McAnulty College and Graduate School of Liberal Arts
recovery-oriented care, recovery model, schizophrenia, qualitative research
A recovery model of care has been widely accepted and instituted both in the U.S. and internationally, but research suggests that the model has not been employed uniformly. While existing research has focused on creating consensus regarding application of the model, the lived experience of those receiving the care has not yet been considered. In order to address this gap, the present study proposed a qualitative analysis of mental health consumers’ experiences of recovery-oriented care for schizophrenia. Potential participants were recruited through a Regional Mental Health Board and the author individually interviewed four participants in semi-structured interviews. A qualitative analysis was used to analyze the interviews. Themes were identified in individual narratives and were then compared across narratives to identify themes that were unique as well as points of convergence across participants. The results of the analysis supported the perception that implementation of recovery-oriented care had succeeded in increasing the inclusion of mental health consumers in decision-making, but suggest that consumers still often feel disrespected or powerless and feel anxiety about potential abuses of power by providers. Additionally, the results confirm that consumers who are further along in their recovery have access to fewer supports than might be appropriate and that there are instances in which even providers and clients who are aware of the recovery model are not appropriately making use of the model’s tools. Implications for improving implementation of recovery-oriented care and directions for future research are explored.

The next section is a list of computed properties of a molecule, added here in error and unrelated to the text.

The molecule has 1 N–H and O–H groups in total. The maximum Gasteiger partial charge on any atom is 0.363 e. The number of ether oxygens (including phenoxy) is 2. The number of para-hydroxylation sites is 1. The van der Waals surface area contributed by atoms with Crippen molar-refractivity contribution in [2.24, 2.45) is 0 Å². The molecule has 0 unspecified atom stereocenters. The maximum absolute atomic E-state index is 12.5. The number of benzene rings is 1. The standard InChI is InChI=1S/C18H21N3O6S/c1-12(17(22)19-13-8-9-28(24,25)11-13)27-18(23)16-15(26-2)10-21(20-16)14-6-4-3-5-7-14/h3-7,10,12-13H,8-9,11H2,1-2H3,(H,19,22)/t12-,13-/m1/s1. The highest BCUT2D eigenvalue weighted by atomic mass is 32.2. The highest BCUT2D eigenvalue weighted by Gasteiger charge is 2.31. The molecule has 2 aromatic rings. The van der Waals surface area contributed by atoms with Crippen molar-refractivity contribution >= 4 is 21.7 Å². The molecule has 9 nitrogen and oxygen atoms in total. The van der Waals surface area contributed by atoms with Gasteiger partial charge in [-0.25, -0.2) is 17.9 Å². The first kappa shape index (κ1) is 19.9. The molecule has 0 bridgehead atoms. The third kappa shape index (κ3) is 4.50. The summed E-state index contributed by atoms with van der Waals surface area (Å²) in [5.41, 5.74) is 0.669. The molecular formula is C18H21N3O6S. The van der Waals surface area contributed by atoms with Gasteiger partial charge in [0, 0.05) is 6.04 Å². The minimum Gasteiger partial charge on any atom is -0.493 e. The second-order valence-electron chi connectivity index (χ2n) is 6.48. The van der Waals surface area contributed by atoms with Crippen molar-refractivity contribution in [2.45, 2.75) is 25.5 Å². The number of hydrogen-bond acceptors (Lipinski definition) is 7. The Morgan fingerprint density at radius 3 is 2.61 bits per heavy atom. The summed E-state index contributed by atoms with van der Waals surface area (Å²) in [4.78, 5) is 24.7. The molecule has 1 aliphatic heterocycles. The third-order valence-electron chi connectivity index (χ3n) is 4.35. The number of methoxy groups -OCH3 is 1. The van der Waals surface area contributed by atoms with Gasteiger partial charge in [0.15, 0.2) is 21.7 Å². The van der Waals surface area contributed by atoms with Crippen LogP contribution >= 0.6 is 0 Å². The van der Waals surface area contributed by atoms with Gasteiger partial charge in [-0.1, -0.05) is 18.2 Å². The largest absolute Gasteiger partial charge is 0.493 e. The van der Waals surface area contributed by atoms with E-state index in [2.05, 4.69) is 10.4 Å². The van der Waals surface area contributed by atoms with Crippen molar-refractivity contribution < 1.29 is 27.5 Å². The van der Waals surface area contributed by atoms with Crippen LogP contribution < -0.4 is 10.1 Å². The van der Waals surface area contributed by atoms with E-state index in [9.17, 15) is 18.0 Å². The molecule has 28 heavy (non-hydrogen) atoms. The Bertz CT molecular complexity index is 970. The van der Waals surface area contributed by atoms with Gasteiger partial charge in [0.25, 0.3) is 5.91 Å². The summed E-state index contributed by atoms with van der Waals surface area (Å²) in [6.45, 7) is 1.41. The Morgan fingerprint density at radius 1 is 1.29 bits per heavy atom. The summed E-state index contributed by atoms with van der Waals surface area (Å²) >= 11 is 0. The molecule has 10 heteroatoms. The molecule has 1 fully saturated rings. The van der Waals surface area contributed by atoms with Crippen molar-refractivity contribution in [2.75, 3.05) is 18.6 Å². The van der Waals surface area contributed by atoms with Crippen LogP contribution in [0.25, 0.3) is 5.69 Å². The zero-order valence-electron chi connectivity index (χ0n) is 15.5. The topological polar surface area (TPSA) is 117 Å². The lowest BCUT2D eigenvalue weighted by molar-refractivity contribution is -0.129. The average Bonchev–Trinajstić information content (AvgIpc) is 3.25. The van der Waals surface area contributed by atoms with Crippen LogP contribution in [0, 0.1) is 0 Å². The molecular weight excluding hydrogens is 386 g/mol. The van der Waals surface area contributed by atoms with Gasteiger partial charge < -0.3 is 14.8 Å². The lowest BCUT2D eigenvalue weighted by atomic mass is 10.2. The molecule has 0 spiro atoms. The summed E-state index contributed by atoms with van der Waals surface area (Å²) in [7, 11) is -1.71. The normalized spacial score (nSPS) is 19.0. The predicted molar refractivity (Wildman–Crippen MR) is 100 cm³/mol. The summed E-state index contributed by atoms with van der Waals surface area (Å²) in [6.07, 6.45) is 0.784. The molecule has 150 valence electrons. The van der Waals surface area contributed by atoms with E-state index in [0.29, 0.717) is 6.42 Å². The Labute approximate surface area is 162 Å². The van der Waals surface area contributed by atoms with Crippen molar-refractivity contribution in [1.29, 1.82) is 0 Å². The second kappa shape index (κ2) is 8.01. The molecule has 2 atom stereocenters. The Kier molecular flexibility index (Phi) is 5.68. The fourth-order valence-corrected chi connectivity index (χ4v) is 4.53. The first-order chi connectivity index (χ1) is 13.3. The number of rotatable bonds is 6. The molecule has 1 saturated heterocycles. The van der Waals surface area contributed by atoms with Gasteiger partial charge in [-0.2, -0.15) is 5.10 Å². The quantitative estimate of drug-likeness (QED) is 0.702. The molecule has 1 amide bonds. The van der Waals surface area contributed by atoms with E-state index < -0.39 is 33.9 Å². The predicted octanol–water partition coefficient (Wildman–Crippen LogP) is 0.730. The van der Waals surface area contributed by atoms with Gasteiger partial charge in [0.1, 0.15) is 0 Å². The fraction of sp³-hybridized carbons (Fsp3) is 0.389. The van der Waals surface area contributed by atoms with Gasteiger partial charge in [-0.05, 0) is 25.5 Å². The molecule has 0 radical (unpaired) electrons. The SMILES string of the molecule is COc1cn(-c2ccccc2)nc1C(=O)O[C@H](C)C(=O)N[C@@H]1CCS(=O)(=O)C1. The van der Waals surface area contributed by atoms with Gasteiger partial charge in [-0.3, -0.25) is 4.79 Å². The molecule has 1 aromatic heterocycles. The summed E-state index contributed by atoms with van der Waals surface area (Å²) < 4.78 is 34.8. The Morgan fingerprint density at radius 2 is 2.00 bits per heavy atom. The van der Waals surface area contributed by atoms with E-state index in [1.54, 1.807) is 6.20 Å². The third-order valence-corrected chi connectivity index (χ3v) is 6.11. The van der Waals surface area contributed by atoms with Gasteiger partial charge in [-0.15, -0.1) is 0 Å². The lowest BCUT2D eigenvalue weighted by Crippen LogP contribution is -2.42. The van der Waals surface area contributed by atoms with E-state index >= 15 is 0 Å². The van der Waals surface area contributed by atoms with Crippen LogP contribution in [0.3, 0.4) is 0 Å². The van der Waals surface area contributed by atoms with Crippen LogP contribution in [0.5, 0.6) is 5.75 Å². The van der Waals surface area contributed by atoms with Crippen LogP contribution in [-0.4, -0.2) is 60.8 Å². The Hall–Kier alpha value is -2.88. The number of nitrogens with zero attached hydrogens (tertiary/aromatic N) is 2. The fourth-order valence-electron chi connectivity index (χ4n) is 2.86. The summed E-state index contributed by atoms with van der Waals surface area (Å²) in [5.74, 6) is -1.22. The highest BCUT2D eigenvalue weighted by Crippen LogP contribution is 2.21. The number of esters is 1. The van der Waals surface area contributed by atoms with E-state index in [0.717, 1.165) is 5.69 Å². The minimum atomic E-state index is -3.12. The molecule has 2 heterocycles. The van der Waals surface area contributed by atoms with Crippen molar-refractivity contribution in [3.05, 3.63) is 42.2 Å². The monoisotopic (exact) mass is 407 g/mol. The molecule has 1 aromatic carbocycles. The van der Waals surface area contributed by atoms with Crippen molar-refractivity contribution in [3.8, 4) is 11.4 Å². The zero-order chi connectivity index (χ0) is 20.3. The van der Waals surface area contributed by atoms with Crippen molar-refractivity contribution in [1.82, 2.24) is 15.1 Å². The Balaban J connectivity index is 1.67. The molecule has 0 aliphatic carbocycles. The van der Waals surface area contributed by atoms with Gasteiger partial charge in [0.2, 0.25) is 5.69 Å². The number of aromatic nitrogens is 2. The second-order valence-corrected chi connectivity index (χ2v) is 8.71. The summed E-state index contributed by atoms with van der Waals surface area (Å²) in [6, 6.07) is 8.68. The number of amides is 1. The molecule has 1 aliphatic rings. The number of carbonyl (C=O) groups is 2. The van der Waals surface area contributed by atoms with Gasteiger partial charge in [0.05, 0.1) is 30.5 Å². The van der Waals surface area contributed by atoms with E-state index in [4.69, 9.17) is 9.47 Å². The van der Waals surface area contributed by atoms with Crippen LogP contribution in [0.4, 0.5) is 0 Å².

Hamilton, S. A. (2017). Clients' experiences of recovery-oriented care for schizophrenia: A qualitative research study (Doctoral dissertation, Duquesne University). Retrieved from https://ddc.duq.edu/etd/238